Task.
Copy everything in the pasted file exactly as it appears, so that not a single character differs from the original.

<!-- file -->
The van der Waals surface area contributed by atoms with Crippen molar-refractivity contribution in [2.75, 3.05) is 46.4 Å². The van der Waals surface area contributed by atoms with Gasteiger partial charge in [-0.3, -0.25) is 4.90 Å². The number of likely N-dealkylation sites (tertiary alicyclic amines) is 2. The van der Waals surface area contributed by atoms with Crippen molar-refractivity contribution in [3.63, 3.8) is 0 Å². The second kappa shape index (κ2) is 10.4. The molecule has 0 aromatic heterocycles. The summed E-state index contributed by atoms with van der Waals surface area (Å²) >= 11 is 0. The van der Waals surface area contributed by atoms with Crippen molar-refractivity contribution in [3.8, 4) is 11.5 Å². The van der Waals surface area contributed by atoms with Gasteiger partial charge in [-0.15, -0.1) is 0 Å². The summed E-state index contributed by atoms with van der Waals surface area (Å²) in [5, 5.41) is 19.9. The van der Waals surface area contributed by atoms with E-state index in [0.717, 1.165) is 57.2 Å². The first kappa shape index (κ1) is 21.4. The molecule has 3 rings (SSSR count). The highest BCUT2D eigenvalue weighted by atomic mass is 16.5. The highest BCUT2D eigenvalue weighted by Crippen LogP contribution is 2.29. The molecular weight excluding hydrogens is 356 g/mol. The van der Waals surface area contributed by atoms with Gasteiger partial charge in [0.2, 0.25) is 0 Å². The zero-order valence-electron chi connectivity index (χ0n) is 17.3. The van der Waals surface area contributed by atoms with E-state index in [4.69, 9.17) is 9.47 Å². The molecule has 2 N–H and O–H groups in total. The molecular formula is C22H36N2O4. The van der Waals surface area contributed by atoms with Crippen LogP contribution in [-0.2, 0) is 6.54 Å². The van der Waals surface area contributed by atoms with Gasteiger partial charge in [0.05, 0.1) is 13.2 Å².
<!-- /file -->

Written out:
The van der Waals surface area contributed by atoms with Crippen molar-refractivity contribution in [2.75, 3.05) is 46.4 Å². The van der Waals surface area contributed by atoms with Gasteiger partial charge in [-0.3, -0.25) is 4.90 Å². The number of likely N-dealkylation sites (tertiary alicyclic amines) is 2. The van der Waals surface area contributed by atoms with Crippen molar-refractivity contribution in [3.63, 3.8) is 0 Å². The second kappa shape index (κ2) is 10.4. The molecule has 0 aromatic heterocycles. The summed E-state index contributed by atoms with van der Waals surface area (Å²) >= 11 is 0. The van der Waals surface area contributed by atoms with Crippen molar-refractivity contribution in [3.8, 4) is 11.5 Å². The van der Waals surface area contributed by atoms with Gasteiger partial charge in [-0.15, -0.1) is 0 Å². The summed E-state index contributed by atoms with van der Waals surface area (Å²) in [5, 5.41) is 19.9. The van der Waals surface area contributed by atoms with E-state index in [0.717, 1.165) is 57.2 Å². The first kappa shape index (κ1) is 21.4. The molecule has 3 rings (SSSR count). The highest BCUT2D eigenvalue weighted by atomic mass is 16.5. The highest BCUT2D eigenvalue weighted by Crippen LogP contribution is 2.29. The molecular weight excluding hydrogens is 356 g/mol. The van der Waals surface area contributed by atoms with Gasteiger partial charge in [0.2, 0.25) is 0 Å². The zero-order valence-electron chi connectivity index (χ0n) is 17.3. The van der Waals surface area contributed by atoms with E-state index in [4.69, 9.17) is 9.47 Å². The molecule has 2 N–H and O–H groups in total. The molecular formula is C22H36N2O4. The van der Waals surface area contributed by atoms with Crippen LogP contribution in [-0.2, 0) is 6.54 Å². The van der Waals surface area contributed by atoms with Gasteiger partial charge in [0.05, 0.1) is 13.2 Å².